Cognitive Behavioral Therapy

“If we can correct one’s false beliefs about oneself, we can reduce the excessive consequences of those beliefs.”

Aaron Beck


Cognitive Behavioral Therapy It is a form of therapy that emphasizes that thoughts are the root of how we feel or what kind of behavior pattern we can develop in coping with the problems we face in daily life. The theory focuses on the ‘here and now’ principle.

Dr. Beck has noticed that when listening to his patients, they occasionally report two streams of thought. These; quick association sentences and self-evaluation thoughts. For example; one woman made detailed statements about sexual matters and later said she felt anxious. Subsequently, his Dr. She said she was worried she would bore Beck.

In the light of the information he obtained from the questions he asked his other patients, Dr. Beck interpreted this situation as follows. He noticed that patients used the phrase “automatic negative thoughts” and that these thoughts closely affected their emotions.

Based on these unrealistic thoughts, he developed this form of psychotherapy at the beginning of 1960, which aims to solve current problems, especially for depression, and to change dysfunctional thoughts and behaviors.


In 1977, Dr. Beck began to use this treatment method together with the University of Pennsylvania psychiatrists. This study led them to agree on the effectiveness of cognitive therapy. In a study on a controlled group of depressed patients, it was demonstrated that the therapy was as effective as imipramine, a common antidepressant.


Thought contents of the clients automatic thoughts, intermediate beliefs, and core beliefsor mismatched ‘schemas’It is evaluated at three levels, including (Newman, 2012). automatic thoughts it typically arises spontaneously, is often brief and variable, takes the form of an idea or image, and is accepted as true without reflection or evaluation (Beck, 1963). Intermediate beliefs are at a deeper level of thought content, usually in the form of conditional assumptions/beliefs/rules about the cognitive triad (Newman, 2012). core beliefsBeliefs about ourselves, other people, and the world that are formed based on the experiences we had while growing up in childhood.

CBT helps clients identify their dysfunctional beliefs and replace them with more functional and positive thoughts (Dobson, 2010).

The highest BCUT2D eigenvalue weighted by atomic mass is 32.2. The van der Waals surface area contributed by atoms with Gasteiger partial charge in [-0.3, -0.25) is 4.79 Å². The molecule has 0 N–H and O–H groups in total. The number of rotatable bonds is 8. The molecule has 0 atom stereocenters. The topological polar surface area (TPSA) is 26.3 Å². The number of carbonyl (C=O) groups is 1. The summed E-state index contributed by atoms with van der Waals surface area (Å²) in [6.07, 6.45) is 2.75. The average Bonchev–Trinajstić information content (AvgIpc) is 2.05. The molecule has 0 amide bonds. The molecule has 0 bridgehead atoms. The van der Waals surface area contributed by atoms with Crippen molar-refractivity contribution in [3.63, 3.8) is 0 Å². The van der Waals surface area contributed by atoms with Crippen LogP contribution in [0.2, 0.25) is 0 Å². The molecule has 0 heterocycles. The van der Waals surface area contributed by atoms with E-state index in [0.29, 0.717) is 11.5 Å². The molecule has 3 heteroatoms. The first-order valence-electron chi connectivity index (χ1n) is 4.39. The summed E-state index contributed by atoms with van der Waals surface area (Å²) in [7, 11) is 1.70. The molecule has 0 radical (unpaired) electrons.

The therapist with the Cognitive Behavioral Therapy (CBT) school makes cognitive interventions in the client’s thinking and belief system to create emotional and behavioral changes in the client. While some automatic thoughts are true, many have only a small part of the truth. Errors in thinking;

Emotional Reasoning: Some things you think have to be true. Because you feel that your thought is too strong, you ignore the truth. Example: I know I did many things right at work, but I still feel like a failure.

“Catastrophizing: Thinking the worst without seeing other possible consequences is expecting disastrous results. “A nut from a tree falls on his head, he thinks it’s raining stones from the sky.” Example: my boss yelled at me, he is considering firing me, I can’t do anything properly.

“Mind Reading: The belief that we know other people’s thoughts and that others know what we are thinking. “I don’t need to tell him that, he knows” is a very common thought. It causes a lot of disappointment.

“Personalisation: Some people take it all on themselves. To make other people feel bad, even bad weather”. As a result, they feel either very angry or very guilty”.


CIS, depression, post-traumatic stress disorder, eating disorder, anxiety, obsessions, social phobia, anger management, sleep disordersIt is a form of treatment used in mental health problems such as

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